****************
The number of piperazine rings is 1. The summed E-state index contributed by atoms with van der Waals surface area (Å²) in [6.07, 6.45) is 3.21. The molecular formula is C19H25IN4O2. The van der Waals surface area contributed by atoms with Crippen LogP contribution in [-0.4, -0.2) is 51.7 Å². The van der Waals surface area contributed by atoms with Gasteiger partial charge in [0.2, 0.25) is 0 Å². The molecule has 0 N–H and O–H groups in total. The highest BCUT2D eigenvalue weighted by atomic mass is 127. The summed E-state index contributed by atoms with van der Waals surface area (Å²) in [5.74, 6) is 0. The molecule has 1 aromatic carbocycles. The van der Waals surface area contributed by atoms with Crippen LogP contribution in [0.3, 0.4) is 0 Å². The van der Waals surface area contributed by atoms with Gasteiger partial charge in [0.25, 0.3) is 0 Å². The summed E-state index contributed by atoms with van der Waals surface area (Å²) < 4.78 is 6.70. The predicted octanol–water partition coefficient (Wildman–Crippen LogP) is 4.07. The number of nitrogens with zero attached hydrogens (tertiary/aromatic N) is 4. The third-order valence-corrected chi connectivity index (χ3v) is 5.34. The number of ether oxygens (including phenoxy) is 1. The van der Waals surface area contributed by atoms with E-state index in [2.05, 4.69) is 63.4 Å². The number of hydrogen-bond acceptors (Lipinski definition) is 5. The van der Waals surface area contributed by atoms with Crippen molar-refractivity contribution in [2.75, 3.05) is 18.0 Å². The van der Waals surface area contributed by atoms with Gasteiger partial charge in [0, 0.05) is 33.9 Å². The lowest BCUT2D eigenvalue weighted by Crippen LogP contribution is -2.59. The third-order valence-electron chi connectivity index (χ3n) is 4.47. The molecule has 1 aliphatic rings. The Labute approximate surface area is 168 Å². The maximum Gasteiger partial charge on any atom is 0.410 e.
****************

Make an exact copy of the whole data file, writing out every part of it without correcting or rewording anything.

The number of piperazine rings is 1. The summed E-state index contributed by atoms with van der Waals surface area (Å²) in [6.07, 6.45) is 3.21. The molecular formula is C19H25IN4O2. The van der Waals surface area contributed by atoms with Crippen LogP contribution in [-0.4, -0.2) is 51.7 Å². The van der Waals surface area contributed by atoms with Gasteiger partial charge in [0.2, 0.25) is 0 Å². The molecule has 0 N–H and O–H groups in total. The highest BCUT2D eigenvalue weighted by atomic mass is 127. The summed E-state index contributed by atoms with van der Waals surface area (Å²) in [5.74, 6) is 0. The molecule has 1 aromatic carbocycles. The van der Waals surface area contributed by atoms with Crippen LogP contribution in [0.3, 0.4) is 0 Å². The van der Waals surface area contributed by atoms with Gasteiger partial charge in [0.25, 0.3) is 0 Å². The summed E-state index contributed by atoms with van der Waals surface area (Å²) < 4.78 is 6.70. The predicted octanol–water partition coefficient (Wildman–Crippen LogP) is 4.07. The number of nitrogens with zero attached hydrogens (tertiary/aromatic N) is 4. The third-order valence-corrected chi connectivity index (χ3v) is 5.34. The number of ether oxygens (including phenoxy) is 1. The van der Waals surface area contributed by atoms with E-state index in [2.05, 4.69) is 63.4 Å². The number of hydrogen-bond acceptors (Lipinski definition) is 5. The van der Waals surface area contributed by atoms with Crippen molar-refractivity contribution in [2.75, 3.05) is 18.0 Å². The van der Waals surface area contributed by atoms with Gasteiger partial charge in [0, 0.05) is 33.9 Å². The lowest BCUT2D eigenvalue weighted by Crippen LogP contribution is -2.59. The third-order valence-electron chi connectivity index (χ3n) is 4.47. The molecule has 1 aliphatic rings. The Labute approximate surface area is 168 Å². The maximum Gasteiger partial charge on any atom is 0.410 e.